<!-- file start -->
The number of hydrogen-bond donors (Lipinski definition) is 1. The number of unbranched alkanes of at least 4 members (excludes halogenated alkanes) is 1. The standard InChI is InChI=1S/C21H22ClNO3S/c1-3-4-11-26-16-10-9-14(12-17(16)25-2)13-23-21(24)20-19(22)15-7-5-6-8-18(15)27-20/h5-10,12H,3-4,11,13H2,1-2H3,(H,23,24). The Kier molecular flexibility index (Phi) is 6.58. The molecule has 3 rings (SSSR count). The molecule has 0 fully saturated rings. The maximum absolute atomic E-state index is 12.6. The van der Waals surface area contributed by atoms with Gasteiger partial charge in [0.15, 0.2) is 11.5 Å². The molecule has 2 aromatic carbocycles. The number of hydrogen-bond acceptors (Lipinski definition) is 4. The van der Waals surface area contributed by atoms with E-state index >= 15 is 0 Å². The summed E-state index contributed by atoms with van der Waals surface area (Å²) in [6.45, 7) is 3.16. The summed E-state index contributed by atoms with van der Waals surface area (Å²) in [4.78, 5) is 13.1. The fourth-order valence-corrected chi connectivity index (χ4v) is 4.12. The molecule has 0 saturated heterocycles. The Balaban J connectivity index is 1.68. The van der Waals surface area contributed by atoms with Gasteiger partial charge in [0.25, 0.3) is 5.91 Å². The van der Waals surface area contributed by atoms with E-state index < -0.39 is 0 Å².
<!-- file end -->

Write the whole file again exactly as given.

The number of hydrogen-bond donors (Lipinski definition) is 1. The number of unbranched alkanes of at least 4 members (excludes halogenated alkanes) is 1. The standard InChI is InChI=1S/C21H22ClNO3S/c1-3-4-11-26-16-10-9-14(12-17(16)25-2)13-23-21(24)20-19(22)15-7-5-6-8-18(15)27-20/h5-10,12H,3-4,11,13H2,1-2H3,(H,23,24). The Kier molecular flexibility index (Phi) is 6.58. The molecule has 3 rings (SSSR count). The molecule has 0 fully saturated rings. The maximum absolute atomic E-state index is 12.6. The van der Waals surface area contributed by atoms with Gasteiger partial charge in [0.15, 0.2) is 11.5 Å². The molecule has 2 aromatic carbocycles. The number of hydrogen-bond acceptors (Lipinski definition) is 4. The van der Waals surface area contributed by atoms with E-state index >= 15 is 0 Å². The summed E-state index contributed by atoms with van der Waals surface area (Å²) in [6.45, 7) is 3.16. The summed E-state index contributed by atoms with van der Waals surface area (Å²) in [4.78, 5) is 13.1. The fourth-order valence-corrected chi connectivity index (χ4v) is 4.12. The molecule has 0 saturated heterocycles. The Balaban J connectivity index is 1.68. The van der Waals surface area contributed by atoms with Gasteiger partial charge in [0.25, 0.3) is 5.91 Å². The van der Waals surface area contributed by atoms with E-state index < -0.39 is 0 Å².